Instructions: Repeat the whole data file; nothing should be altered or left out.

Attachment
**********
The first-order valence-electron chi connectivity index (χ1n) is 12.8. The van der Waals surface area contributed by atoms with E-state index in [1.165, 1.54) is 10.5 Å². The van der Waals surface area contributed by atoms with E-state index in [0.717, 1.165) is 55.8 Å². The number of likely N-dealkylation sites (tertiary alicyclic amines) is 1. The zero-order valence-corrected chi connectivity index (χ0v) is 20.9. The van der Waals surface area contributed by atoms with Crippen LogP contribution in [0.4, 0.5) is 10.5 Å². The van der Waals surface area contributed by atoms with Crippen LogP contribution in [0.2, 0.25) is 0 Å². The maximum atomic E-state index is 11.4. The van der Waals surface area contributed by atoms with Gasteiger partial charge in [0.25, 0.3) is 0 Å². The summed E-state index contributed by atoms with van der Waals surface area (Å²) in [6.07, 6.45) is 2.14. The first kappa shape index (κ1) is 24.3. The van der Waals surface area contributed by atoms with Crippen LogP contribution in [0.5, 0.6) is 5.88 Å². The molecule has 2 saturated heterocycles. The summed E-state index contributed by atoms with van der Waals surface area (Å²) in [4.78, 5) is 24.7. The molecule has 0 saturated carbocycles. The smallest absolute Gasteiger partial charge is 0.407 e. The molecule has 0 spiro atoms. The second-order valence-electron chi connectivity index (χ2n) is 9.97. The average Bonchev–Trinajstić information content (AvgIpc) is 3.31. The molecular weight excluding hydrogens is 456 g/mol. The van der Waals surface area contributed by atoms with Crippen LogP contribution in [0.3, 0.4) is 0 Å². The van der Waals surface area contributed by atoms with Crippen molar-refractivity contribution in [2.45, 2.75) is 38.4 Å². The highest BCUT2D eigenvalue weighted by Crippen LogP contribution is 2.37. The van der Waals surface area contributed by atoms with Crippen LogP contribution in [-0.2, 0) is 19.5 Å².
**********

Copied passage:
The first-order valence-electron chi connectivity index (χ1n) is 12.8. The van der Waals surface area contributed by atoms with E-state index in [1.165, 1.54) is 10.5 Å². The van der Waals surface area contributed by atoms with E-state index in [0.717, 1.165) is 55.8 Å². The number of likely N-dealkylation sites (tertiary alicyclic amines) is 1. The zero-order valence-corrected chi connectivity index (χ0v) is 20.9. The van der Waals surface area contributed by atoms with Crippen LogP contribution in [0.4, 0.5) is 10.5 Å². The van der Waals surface area contributed by atoms with Crippen LogP contribution in [0.2, 0.25) is 0 Å². The maximum atomic E-state index is 11.4. The van der Waals surface area contributed by atoms with Gasteiger partial charge in [0.25, 0.3) is 0 Å². The summed E-state index contributed by atoms with van der Waals surface area (Å²) in [6.07, 6.45) is 2.14. The first kappa shape index (κ1) is 24.3. The van der Waals surface area contributed by atoms with Crippen LogP contribution in [0.5, 0.6) is 5.88 Å². The molecule has 2 saturated heterocycles. The summed E-state index contributed by atoms with van der Waals surface area (Å²) in [4.78, 5) is 24.7. The molecule has 0 saturated carbocycles. The smallest absolute Gasteiger partial charge is 0.407 e. The molecule has 0 spiro atoms. The second-order valence-electron chi connectivity index (χ2n) is 9.97. The average Bonchev–Trinajstić information content (AvgIpc) is 3.31. The molecular weight excluding hydrogens is 456 g/mol. The van der Waals surface area contributed by atoms with Crippen LogP contribution in [0.3, 0.4) is 0 Å². The van der Waals surface area contributed by atoms with Crippen molar-refractivity contribution in [2.45, 2.75) is 38.4 Å². The highest BCUT2D eigenvalue weighted by Crippen LogP contribution is 2.37. The van der Waals surface area contributed by atoms with Crippen LogP contribution in [-0.2, 0) is 19.5 Å².